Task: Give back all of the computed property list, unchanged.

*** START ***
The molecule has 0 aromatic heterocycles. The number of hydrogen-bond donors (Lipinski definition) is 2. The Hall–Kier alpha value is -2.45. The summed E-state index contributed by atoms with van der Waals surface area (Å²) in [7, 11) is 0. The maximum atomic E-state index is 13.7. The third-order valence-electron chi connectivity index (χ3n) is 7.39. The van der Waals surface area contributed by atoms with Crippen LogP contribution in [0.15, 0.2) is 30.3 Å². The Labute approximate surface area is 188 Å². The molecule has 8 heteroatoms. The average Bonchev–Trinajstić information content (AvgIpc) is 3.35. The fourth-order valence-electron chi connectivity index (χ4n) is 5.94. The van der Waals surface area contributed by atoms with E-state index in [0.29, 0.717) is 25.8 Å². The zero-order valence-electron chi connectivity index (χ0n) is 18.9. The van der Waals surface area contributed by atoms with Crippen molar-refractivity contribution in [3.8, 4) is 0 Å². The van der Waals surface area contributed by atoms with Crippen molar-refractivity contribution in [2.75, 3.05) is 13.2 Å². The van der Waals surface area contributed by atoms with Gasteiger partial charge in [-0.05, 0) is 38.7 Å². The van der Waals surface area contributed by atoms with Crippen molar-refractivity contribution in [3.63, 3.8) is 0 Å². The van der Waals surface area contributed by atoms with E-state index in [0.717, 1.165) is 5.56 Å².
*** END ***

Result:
The molecule has 0 aromatic heterocycles. The number of hydrogen-bond donors (Lipinski definition) is 2. The Hall–Kier alpha value is -2.45. The summed E-state index contributed by atoms with van der Waals surface area (Å²) in [7, 11) is 0. The maximum atomic E-state index is 13.7. The third-order valence-electron chi connectivity index (χ3n) is 7.39. The van der Waals surface area contributed by atoms with Crippen LogP contribution in [0.15, 0.2) is 30.3 Å². The Labute approximate surface area is 188 Å². The molecule has 8 heteroatoms. The average Bonchev–Trinajstić information content (AvgIpc) is 3.35. The fourth-order valence-electron chi connectivity index (χ4n) is 5.94. The van der Waals surface area contributed by atoms with E-state index in [0.29, 0.717) is 25.8 Å². The zero-order valence-electron chi connectivity index (χ0n) is 18.9. The van der Waals surface area contributed by atoms with Crippen molar-refractivity contribution in [3.8, 4) is 0 Å². The van der Waals surface area contributed by atoms with Crippen molar-refractivity contribution in [2.75, 3.05) is 13.2 Å². The van der Waals surface area contributed by atoms with Gasteiger partial charge in [-0.05, 0) is 38.7 Å². The van der Waals surface area contributed by atoms with Crippen molar-refractivity contribution in [3.63, 3.8) is 0 Å². The van der Waals surface area contributed by atoms with E-state index in [0.717, 1.165) is 5.56 Å².